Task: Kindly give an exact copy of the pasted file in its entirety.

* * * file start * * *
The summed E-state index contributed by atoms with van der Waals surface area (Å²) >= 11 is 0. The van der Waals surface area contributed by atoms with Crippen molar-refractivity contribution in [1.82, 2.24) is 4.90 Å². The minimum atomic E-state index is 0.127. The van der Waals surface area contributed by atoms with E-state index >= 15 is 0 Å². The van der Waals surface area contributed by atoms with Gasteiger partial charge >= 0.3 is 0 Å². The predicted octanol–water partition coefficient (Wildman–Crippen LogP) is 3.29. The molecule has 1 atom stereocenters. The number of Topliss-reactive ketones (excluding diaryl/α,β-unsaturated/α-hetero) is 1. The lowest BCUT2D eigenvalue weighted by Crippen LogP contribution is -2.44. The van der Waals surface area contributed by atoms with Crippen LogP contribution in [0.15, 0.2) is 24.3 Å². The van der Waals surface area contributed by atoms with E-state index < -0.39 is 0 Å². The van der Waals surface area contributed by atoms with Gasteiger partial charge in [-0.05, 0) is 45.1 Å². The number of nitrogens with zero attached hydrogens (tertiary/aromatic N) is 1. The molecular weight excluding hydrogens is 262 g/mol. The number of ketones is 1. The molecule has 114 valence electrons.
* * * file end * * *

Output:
The summed E-state index contributed by atoms with van der Waals surface area (Å²) >= 11 is 0. The van der Waals surface area contributed by atoms with Crippen molar-refractivity contribution in [1.82, 2.24) is 4.90 Å². The minimum atomic E-state index is 0.127. The van der Waals surface area contributed by atoms with E-state index >= 15 is 0 Å². The van der Waals surface area contributed by atoms with Gasteiger partial charge >= 0.3 is 0 Å². The predicted octanol–water partition coefficient (Wildman–Crippen LogP) is 3.29. The molecule has 1 atom stereocenters. The number of Topliss-reactive ketones (excluding diaryl/α,β-unsaturated/α-hetero) is 1. The lowest BCUT2D eigenvalue weighted by Crippen LogP contribution is -2.44. The van der Waals surface area contributed by atoms with Crippen LogP contribution in [0.15, 0.2) is 24.3 Å². The van der Waals surface area contributed by atoms with E-state index < -0.39 is 0 Å². The van der Waals surface area contributed by atoms with Gasteiger partial charge in [-0.05, 0) is 45.1 Å². The number of nitrogens with zero attached hydrogens (tertiary/aromatic N) is 1. The molecular weight excluding hydrogens is 262 g/mol. The number of ketones is 1. The molecule has 114 valence electrons.